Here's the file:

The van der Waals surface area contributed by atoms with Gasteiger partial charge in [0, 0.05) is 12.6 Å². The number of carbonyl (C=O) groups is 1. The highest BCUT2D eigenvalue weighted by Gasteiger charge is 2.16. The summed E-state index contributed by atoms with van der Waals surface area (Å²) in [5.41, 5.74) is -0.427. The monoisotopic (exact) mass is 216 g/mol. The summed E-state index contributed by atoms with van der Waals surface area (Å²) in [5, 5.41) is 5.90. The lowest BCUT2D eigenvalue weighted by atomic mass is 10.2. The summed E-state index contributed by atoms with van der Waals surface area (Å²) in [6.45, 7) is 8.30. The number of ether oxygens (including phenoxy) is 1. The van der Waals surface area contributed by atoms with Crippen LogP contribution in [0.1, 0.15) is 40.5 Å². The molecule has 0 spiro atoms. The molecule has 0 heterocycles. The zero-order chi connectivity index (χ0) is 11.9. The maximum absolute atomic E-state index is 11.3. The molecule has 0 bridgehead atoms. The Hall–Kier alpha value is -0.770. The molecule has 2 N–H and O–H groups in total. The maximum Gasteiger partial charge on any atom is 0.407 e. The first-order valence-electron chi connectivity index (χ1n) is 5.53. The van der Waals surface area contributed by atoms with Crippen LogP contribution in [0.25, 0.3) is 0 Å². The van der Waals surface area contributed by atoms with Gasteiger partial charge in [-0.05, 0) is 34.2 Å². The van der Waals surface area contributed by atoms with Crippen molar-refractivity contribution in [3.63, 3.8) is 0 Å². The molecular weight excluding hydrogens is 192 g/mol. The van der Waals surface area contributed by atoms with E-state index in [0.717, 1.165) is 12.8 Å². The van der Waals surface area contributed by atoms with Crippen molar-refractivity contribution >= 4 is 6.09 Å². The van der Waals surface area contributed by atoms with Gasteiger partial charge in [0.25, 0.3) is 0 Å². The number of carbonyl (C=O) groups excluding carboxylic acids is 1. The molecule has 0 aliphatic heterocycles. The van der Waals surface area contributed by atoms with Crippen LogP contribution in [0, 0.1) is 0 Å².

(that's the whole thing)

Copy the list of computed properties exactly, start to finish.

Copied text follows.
The van der Waals surface area contributed by atoms with Gasteiger partial charge in [0, 0.05) is 12.6 Å². The number of carbonyl (C=O) groups is 1. The highest BCUT2D eigenvalue weighted by Gasteiger charge is 2.16. The summed E-state index contributed by atoms with van der Waals surface area (Å²) in [5.41, 5.74) is -0.427. The monoisotopic (exact) mass is 216 g/mol. The summed E-state index contributed by atoms with van der Waals surface area (Å²) in [5, 5.41) is 5.90. The lowest BCUT2D eigenvalue weighted by atomic mass is 10.2. The summed E-state index contributed by atoms with van der Waals surface area (Å²) in [6.45, 7) is 8.30. The number of ether oxygens (including phenoxy) is 1. The van der Waals surface area contributed by atoms with Crippen LogP contribution in [0.1, 0.15) is 40.5 Å². The molecule has 0 spiro atoms. The molecule has 0 heterocycles. The zero-order chi connectivity index (χ0) is 11.9. The maximum absolute atomic E-state index is 11.3. The molecule has 0 bridgehead atoms. The Hall–Kier alpha value is -0.770. The molecule has 2 N–H and O–H groups in total. The maximum Gasteiger partial charge on any atom is 0.407 e. The first-order valence-electron chi connectivity index (χ1n) is 5.53. The van der Waals surface area contributed by atoms with Crippen LogP contribution in [0.25, 0.3) is 0 Å². The van der Waals surface area contributed by atoms with Gasteiger partial charge in [-0.05, 0) is 34.2 Å². The van der Waals surface area contributed by atoms with Crippen molar-refractivity contribution in [3.63, 3.8) is 0 Å². The molecular weight excluding hydrogens is 192 g/mol. The van der Waals surface area contributed by atoms with E-state index in [0.717, 1.165) is 12.8 Å². The van der Waals surface area contributed by atoms with Crippen molar-refractivity contribution >= 4 is 6.09 Å². The van der Waals surface area contributed by atoms with Gasteiger partial charge in [0.25, 0.3) is 0 Å². The number of carbonyl (C=O) groups excluding carboxylic acids is 1. The molecule has 0 aliphatic heterocycles. The van der Waals surface area contributed by atoms with Crippen LogP contribution in [0, 0.1) is 0 Å².